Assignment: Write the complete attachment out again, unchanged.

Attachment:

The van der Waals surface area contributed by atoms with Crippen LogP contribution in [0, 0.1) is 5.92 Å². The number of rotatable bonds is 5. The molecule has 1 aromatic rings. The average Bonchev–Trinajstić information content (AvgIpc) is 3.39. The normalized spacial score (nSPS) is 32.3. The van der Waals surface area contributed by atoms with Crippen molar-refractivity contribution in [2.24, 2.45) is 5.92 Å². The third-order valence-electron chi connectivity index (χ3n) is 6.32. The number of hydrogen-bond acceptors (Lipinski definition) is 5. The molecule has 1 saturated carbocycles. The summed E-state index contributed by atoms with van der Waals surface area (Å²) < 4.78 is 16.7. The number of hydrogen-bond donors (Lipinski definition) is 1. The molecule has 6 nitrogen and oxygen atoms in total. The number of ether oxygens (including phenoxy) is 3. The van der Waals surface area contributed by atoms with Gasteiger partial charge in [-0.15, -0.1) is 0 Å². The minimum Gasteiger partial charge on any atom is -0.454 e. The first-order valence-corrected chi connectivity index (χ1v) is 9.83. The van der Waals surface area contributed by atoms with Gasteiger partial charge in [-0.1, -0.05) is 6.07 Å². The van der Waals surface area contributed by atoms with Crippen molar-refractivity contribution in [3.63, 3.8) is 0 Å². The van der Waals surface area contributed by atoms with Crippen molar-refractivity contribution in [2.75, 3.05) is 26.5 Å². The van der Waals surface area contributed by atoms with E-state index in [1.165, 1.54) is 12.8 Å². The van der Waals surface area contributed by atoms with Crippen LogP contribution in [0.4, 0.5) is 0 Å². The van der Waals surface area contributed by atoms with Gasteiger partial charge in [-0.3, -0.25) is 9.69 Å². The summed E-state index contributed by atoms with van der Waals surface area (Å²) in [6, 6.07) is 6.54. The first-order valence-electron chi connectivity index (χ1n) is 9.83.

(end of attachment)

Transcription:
The van der Waals surface area contributed by atoms with Crippen LogP contribution in [0, 0.1) is 5.92 Å². The number of rotatable bonds is 5. The molecule has 1 aromatic rings. The average Bonchev–Trinajstić information content (AvgIpc) is 3.39. The normalized spacial score (nSPS) is 32.3. The van der Waals surface area contributed by atoms with Crippen molar-refractivity contribution in [2.24, 2.45) is 5.92 Å². The third-order valence-electron chi connectivity index (χ3n) is 6.32. The number of hydrogen-bond acceptors (Lipinski definition) is 5. The molecule has 1 saturated carbocycles. The summed E-state index contributed by atoms with van der Waals surface area (Å²) < 4.78 is 16.7. The number of hydrogen-bond donors (Lipinski definition) is 1. The molecule has 6 nitrogen and oxygen atoms in total. The number of ether oxygens (including phenoxy) is 3. The van der Waals surface area contributed by atoms with Gasteiger partial charge in [-0.15, -0.1) is 0 Å². The minimum Gasteiger partial charge on any atom is -0.454 e. The first-order valence-corrected chi connectivity index (χ1v) is 9.83. The van der Waals surface area contributed by atoms with Gasteiger partial charge in [-0.1, -0.05) is 6.07 Å². The van der Waals surface area contributed by atoms with Crippen molar-refractivity contribution in [3.63, 3.8) is 0 Å². The van der Waals surface area contributed by atoms with Crippen molar-refractivity contribution in [2.75, 3.05) is 26.5 Å². The van der Waals surface area contributed by atoms with E-state index in [1.165, 1.54) is 12.8 Å². The van der Waals surface area contributed by atoms with Crippen LogP contribution in [0.4, 0.5) is 0 Å². The van der Waals surface area contributed by atoms with Gasteiger partial charge in [-0.3, -0.25) is 9.69 Å². The summed E-state index contributed by atoms with van der Waals surface area (Å²) in [6, 6.07) is 6.54. The first-order valence-electron chi connectivity index (χ1n) is 9.83.